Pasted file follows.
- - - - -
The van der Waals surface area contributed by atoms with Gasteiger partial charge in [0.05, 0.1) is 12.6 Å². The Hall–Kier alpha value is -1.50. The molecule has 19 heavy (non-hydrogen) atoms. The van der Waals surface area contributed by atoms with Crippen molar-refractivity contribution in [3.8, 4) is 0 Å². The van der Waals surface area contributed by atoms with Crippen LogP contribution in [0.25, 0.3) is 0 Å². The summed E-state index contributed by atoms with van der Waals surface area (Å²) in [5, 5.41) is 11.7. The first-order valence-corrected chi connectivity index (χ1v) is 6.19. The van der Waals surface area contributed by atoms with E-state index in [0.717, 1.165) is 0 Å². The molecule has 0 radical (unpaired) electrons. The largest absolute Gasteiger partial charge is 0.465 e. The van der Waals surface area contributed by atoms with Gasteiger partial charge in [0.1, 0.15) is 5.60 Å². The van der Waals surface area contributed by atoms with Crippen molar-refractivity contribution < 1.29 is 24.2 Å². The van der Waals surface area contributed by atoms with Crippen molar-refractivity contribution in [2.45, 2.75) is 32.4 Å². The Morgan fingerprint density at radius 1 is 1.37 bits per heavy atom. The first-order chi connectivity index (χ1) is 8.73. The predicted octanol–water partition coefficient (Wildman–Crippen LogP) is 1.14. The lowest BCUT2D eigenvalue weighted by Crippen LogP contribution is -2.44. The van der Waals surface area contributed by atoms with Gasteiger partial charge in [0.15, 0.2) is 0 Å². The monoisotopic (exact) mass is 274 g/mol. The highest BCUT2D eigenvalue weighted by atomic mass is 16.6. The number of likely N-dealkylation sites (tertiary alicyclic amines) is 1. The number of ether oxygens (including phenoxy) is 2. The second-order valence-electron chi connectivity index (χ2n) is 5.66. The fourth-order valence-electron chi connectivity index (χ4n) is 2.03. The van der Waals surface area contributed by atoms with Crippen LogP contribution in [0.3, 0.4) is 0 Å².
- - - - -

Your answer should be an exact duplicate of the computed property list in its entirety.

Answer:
The van der Waals surface area contributed by atoms with Gasteiger partial charge in [0.05, 0.1) is 12.6 Å². The Hall–Kier alpha value is -1.50. The molecule has 19 heavy (non-hydrogen) atoms. The van der Waals surface area contributed by atoms with Crippen molar-refractivity contribution in [3.8, 4) is 0 Å². The van der Waals surface area contributed by atoms with Crippen LogP contribution in [0.25, 0.3) is 0 Å². The summed E-state index contributed by atoms with van der Waals surface area (Å²) in [5, 5.41) is 11.7. The first-order valence-corrected chi connectivity index (χ1v) is 6.19. The van der Waals surface area contributed by atoms with E-state index in [0.717, 1.165) is 0 Å². The molecule has 0 radical (unpaired) electrons. The largest absolute Gasteiger partial charge is 0.465 e. The van der Waals surface area contributed by atoms with Gasteiger partial charge in [0.1, 0.15) is 5.60 Å². The van der Waals surface area contributed by atoms with Crippen molar-refractivity contribution < 1.29 is 24.2 Å². The van der Waals surface area contributed by atoms with Crippen molar-refractivity contribution in [2.45, 2.75) is 32.4 Å². The Morgan fingerprint density at radius 1 is 1.37 bits per heavy atom. The first-order chi connectivity index (χ1) is 8.73. The predicted octanol–water partition coefficient (Wildman–Crippen LogP) is 1.14. The lowest BCUT2D eigenvalue weighted by Crippen LogP contribution is -2.44. The van der Waals surface area contributed by atoms with Gasteiger partial charge in [0.15, 0.2) is 0 Å². The monoisotopic (exact) mass is 274 g/mol. The highest BCUT2D eigenvalue weighted by atomic mass is 16.6. The number of likely N-dealkylation sites (tertiary alicyclic amines) is 1. The number of ether oxygens (including phenoxy) is 2. The second-order valence-electron chi connectivity index (χ2n) is 5.66. The fourth-order valence-electron chi connectivity index (χ4n) is 2.03. The van der Waals surface area contributed by atoms with Crippen LogP contribution in [0.3, 0.4) is 0 Å².